This all-female group from Korea is as far from the K-Pop stereotype as possible.  Its foundation is traditional music, and certainly uses time-honored drum, percussion, and wind instrumentations.  But they also incorporate a modern keyboard and pull from a shamanistic melange of disparate influences – jazz, gypsy, call-and-response, creating their own distinctive brand that defies category.

Lee Soung Soon

Song Han Eol

Go Hyun Kyung

Lee Yu Jin

Seo Min Gi

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Bill & Brandi Hayden – 21 September 2019

Bill & Brandi Hayden  –  Hudson Valley Folk Guild, Unitarian Church, Poughkeepsie                                                 21 September 2019

I’ve crossed paths with the Haydens for years at HVFG open mikes.  Here they were the featured performers, blending voices and guitars as smooth as ever.

Brandi Hayden

Bill Hayden

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Brewster Fall Festival – September 8, 2019

Brewster Fall Festival  –  Main Street  – September 8, 2019

The music entertainment at Brewster’s Fall Festival (formerly Founders Day) has certainly come into its own, with four groups taking the stage.  Unfortunately the stage manager didn’t quite manage the time optimally, so that the first group seemed shorted, sent off the stage just as they were getting warmed up (and before I could sketch the drummer), and there seemed to be surplus time for an extended set by the final group (hence color).  Oh well!  Quality was surely there, well-distributed.  The quirky and terroir awards both went to R&D Music Factory, with one song about Sodom Road (a local thoroughfare, and there is no Y!) and another about the nearby Tilly Foster Mine.  And that’s not even considering the guitar player’s providentially punnable name!  OK now, minds out of the gutter.

Joe D

Charles McIntyre

Tony Cataldo

Rod Cumming

Daniel Basiletti


Jonathan Ozbone

Chris Lynch


Raquel de Souza

Luis Cruz

Matthew Bauer

Cat Lines

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Aaron Whitby & Cousin From Another Planet – 5 September 2019

Aaron Whitby & Cousin From Another Planet –  Rubenstein Atrium – 5 September 2019

Whitby is the musical director for the Martha Redbone juggernaut (she joined in for a few numbers, including the joyous Make Somebody Happy; Whitby is also her husband). Here, he steps out in his own right with his talented funky “Cousin” combo.

Aaron Whitby

Fred Cash

Charlie Burnham

David Phelps

Gintas Janusonis

Gary Fritz

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Lt. Joseph Gambino, Jr.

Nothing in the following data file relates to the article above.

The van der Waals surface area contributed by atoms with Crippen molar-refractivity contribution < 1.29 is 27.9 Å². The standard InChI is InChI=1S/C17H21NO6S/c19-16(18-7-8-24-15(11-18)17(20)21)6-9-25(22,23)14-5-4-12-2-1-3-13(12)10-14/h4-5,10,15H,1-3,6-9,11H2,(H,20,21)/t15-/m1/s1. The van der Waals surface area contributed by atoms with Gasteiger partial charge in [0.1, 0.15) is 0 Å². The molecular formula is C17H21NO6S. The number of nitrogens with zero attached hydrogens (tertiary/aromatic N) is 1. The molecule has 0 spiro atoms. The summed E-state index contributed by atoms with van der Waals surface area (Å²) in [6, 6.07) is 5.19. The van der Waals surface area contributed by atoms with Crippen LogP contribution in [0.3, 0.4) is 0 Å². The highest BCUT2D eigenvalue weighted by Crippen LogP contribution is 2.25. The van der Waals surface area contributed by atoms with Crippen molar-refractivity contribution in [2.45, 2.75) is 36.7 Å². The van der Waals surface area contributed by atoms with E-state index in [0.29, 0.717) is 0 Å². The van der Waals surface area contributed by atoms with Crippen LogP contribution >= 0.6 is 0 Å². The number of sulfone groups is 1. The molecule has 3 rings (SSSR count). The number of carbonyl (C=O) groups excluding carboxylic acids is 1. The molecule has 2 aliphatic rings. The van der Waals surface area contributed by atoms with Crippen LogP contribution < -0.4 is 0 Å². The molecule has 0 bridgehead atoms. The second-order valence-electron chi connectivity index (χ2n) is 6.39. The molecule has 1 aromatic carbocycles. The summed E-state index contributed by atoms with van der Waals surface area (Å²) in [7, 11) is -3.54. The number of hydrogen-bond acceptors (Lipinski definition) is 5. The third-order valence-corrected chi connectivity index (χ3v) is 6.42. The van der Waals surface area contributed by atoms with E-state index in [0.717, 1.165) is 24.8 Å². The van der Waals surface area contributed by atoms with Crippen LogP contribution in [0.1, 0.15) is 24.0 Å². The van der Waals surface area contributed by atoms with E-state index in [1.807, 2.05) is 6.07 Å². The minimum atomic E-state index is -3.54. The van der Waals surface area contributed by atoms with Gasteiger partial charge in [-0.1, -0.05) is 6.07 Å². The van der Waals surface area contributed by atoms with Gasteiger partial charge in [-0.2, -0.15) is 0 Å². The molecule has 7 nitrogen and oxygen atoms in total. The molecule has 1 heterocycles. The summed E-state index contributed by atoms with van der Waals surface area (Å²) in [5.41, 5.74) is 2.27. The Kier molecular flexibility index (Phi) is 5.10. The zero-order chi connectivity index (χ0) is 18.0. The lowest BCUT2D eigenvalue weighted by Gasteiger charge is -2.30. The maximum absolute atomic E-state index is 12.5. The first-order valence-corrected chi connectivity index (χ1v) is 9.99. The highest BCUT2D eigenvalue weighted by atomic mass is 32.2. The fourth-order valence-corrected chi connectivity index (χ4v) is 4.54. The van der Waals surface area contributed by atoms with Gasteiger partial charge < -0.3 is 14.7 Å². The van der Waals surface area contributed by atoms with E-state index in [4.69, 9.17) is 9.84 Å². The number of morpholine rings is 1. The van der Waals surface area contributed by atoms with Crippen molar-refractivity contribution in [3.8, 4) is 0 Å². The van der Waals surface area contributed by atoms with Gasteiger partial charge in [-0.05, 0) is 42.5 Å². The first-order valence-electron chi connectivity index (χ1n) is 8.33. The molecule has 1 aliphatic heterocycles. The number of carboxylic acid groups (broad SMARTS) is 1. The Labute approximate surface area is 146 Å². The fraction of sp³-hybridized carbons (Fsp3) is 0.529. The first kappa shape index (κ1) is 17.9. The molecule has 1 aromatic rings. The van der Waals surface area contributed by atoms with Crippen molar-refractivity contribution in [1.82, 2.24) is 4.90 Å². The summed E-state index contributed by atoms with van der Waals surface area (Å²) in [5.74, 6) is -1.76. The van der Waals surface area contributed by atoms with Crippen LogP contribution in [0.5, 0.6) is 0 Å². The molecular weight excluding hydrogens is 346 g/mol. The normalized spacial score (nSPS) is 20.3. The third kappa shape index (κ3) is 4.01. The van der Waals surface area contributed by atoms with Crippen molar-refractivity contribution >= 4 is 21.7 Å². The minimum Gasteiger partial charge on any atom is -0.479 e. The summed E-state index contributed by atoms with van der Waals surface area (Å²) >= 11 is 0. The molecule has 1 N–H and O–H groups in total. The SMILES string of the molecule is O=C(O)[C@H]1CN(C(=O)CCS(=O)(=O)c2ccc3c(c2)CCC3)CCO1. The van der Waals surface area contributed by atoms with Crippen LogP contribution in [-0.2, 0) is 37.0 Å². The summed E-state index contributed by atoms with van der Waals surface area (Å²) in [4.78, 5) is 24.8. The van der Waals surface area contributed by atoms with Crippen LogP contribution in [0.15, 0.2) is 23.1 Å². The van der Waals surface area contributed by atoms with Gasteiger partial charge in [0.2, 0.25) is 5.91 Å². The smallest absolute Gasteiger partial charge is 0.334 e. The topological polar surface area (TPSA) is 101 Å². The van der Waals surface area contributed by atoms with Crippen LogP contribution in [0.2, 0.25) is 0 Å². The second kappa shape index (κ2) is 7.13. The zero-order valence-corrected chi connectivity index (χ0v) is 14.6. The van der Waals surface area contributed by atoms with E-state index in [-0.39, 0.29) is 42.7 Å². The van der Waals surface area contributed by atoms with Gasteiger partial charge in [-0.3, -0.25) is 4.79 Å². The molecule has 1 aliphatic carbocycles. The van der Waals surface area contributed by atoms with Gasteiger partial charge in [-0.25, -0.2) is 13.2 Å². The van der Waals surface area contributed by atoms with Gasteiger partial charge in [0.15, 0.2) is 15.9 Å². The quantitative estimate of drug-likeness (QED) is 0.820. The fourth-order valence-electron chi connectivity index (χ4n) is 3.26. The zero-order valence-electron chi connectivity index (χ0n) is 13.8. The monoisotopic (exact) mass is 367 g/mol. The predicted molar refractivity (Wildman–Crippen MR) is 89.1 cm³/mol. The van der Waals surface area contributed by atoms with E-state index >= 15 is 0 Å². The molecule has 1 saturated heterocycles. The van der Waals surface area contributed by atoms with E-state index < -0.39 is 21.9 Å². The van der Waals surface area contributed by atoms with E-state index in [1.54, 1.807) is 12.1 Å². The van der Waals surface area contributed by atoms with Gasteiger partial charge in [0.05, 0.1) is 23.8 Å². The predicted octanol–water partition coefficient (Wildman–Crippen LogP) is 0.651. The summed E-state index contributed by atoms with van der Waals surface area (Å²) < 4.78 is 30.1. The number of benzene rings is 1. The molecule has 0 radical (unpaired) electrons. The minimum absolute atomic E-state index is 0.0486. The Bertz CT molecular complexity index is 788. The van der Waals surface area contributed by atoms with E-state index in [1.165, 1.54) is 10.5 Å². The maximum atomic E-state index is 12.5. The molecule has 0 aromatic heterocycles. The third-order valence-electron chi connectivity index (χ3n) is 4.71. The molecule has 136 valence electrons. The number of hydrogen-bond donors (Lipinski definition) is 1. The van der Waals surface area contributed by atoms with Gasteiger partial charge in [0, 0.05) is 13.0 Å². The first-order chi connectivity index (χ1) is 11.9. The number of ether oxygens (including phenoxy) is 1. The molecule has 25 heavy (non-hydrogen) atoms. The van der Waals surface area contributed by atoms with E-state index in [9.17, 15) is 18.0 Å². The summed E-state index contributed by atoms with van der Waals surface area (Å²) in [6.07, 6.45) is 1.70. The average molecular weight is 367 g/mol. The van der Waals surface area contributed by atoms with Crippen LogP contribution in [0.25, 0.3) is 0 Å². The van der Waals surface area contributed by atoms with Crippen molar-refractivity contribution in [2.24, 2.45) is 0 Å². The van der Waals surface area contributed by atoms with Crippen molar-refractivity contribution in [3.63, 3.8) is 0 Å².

Lt. Joseph Gambino, Jr.  1949-1973

Joe Gambino on the ceiling, Cornell University

I came across the website Wall of Faces (, a remembrance of service people who perished in the VietNam War.  Since my post is greater than the 512 character capacity there, I have posted the more extensive reminiscence here:

This has been my first look at the Wall of Faces site.  I am ever so thankful for all of the touching remembrances posted here about my brother Joseph Gambino, from the various facets of his life.  Those from people whom I also know are especially evocative for me, stirring up memories of our fond associations.

Joseph was two years older than me.  He skipped a grade in elementary school (PS 95, Bronx) and then was in the accelerated program (SP) at JHS 143 that condensed three years into two.  So he was two years ahead of most of his original cohort. I did not overlap with him at either JHS 143 or Bronx High School of Science.

That guy was like the ultimate jock – excellent at any sport he applied himself to. As the Bronx HS of Science alums recall, there was no varsity football team, but there was an annual seniors-versus-juniors match, up on Harris Field.  Joe’s junior year was the first time that the seniors were defeated, a source of considerable pride at the time.  In high school he was on the swimming team and the gymnastics team.

In the Kingsbridge Little League (Bronx), Joe was a star on the Fanny Farmer team – I was a spectator at the no-hitter he threw, and I think he also scored the only run of that game.  Later on I was a lackluster third baseman on the North Side Savings Bank (AKA North New York once it changed hands) team.  The only sport that I could compete on approximately even terms was basketball, just a minor sideline for him.  I had the height advantage; he brought some of the football lineman roughhouse sensibility to the play “in the paint” (the rebound zone) that was, shall we say, lacking nuance.  Later, when he attended Cornell he was center on the 150 football team – this was part of a separate athletic team circuit; students on the team could weigh no more than 150 pounds.  I remember  sessions with him where all we did was practice his hiking the ball to me as I stood in for the punter.  He also took up boxing, not sure if there was a team about this.  It was always to my advantage to have him on my side.   Nuance was not his forté.

By the time of his enlistment in the US Air Force, we were on separate paths.  He surely loved flying, and being able to say how he was protecting our liberties (including the right to be against the war).  I’m sure he would have preferred to be in a serious attack plane, shooting big time at the enemy,  rather than forward air control – whose primary mission is to scout out the targets for the big boys.  The OV-10 had some modest armament, and he welcomed opportunities to discharge them before returning to base.  By 1973, the war was winding down and there was less rationale for our military involvement; Joe still wanted to get his shots in, and the opinion (of some) within his squadron was that Joe was flying “too hard”.   Officer Church’s recounting in this thread is right on the money: “Joe was an aggressive FAC, not reluctant to get close for a good look at his target.” Unfortunately, doing so also gave the ground batteries a good look at him; he had returned safely from at least one previous mission with his tail all shot up.  His luck ran out on his birthday.

I will welcome and respond to email correspondence from anyone wishing for further exchange.